"Don't Land On Me" is different. It reminds me of CARDIACS early on with the energy. A calm with piano, a beat and releaxed vocals take over after a minute. Love this stuff. How many vocalists are there? The tempo continues to shift. A calm with female vocals 4 1/2 minutes in then a minute later it turns surprisingly heavy. Man I didn't like this the first time I heard it and i'm still not that into it. Themes are repeated. "The Skulls We Buried Have Regrown Their Eyes" sounds amazing with that atmosphere, vocals and keyboards. The vocals remind me of Tillison here. "Destroy The world We Love" is my second favourite tune on here. A feel good start with this guitar/drum intro as other instruments join in then vocals as the contrasts continue. Love the calm halfway through that continues to the end. It's quite dreamy. "This Empty Room Once Was Alive" is a haunting track with reserved vocals reminding me of Steven Wilson somewhat. Intricate guitar and piano help out. It's experimental late. "I'm Hiding Behind My Eyes" is the over 9 minute closer. Picked guitar and spacey vocals to start. Piano before 2 minutes as horns and bassoon join in. It picks up before 3 minutes but the laid back sound will dominate. A cool sounding tune.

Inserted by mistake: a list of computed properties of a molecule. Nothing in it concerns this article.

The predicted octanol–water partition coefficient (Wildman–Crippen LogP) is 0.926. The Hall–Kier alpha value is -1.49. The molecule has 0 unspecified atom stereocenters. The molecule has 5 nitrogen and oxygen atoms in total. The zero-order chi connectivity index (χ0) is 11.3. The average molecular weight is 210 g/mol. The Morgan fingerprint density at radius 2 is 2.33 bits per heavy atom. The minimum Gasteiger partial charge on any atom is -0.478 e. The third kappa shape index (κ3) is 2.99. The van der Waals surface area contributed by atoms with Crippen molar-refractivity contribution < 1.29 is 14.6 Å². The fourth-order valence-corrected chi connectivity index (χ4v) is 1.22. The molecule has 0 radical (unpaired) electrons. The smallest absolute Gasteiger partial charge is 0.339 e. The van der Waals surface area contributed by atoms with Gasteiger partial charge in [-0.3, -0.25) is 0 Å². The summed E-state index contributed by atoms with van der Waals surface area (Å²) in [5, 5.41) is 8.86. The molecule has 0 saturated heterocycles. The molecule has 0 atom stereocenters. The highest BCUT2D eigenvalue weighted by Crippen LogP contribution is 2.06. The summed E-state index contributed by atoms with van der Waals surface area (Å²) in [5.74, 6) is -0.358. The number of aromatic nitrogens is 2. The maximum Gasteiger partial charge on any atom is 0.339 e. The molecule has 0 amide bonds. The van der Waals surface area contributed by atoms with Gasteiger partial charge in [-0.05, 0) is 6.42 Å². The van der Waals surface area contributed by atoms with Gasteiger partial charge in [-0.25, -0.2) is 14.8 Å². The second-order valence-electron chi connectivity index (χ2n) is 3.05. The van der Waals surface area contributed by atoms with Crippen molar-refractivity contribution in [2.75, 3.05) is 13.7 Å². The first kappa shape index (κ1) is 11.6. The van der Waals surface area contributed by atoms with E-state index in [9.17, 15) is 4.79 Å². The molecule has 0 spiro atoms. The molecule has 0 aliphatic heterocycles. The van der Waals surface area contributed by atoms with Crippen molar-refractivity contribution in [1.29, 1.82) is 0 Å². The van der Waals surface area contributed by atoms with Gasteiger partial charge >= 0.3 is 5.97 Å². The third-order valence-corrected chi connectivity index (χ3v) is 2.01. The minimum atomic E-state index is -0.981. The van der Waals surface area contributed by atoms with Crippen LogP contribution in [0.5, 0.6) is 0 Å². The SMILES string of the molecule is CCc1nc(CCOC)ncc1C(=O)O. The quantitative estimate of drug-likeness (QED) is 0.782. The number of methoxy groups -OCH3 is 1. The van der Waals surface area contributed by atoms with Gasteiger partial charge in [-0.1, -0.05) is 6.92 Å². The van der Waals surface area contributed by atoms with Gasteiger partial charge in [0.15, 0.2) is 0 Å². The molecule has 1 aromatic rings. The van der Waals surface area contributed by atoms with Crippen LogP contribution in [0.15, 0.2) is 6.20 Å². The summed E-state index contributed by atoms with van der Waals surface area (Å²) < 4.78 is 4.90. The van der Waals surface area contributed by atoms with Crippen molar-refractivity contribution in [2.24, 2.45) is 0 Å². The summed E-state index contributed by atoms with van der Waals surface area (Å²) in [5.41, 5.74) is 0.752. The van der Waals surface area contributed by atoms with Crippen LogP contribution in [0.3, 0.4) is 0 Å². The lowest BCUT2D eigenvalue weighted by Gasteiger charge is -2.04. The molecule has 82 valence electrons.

Without question one of the better releases i've heard this year, now I have to get their debut which some say is even better.

Report this review (#1344408)
Posted Sunday, January 11, 2015 | Review Permalink
4 stars The Unravelling is my first encounter with "Knifeworld's" music and one of the last record's from 2014 I am going to review before I will sum the year for myself. I had read some reviews and seen some opinions stating this was the best album of the year and in relation to a quite small interest here I though it was interesting to investigate it. Knifeworld is a British band which made their first studio record 2009 and now 2014 they did their second one: "The Unravelling". I wouldn't say the cover is spectacular but it is different, especially in this genre but I like its purity and strong colours.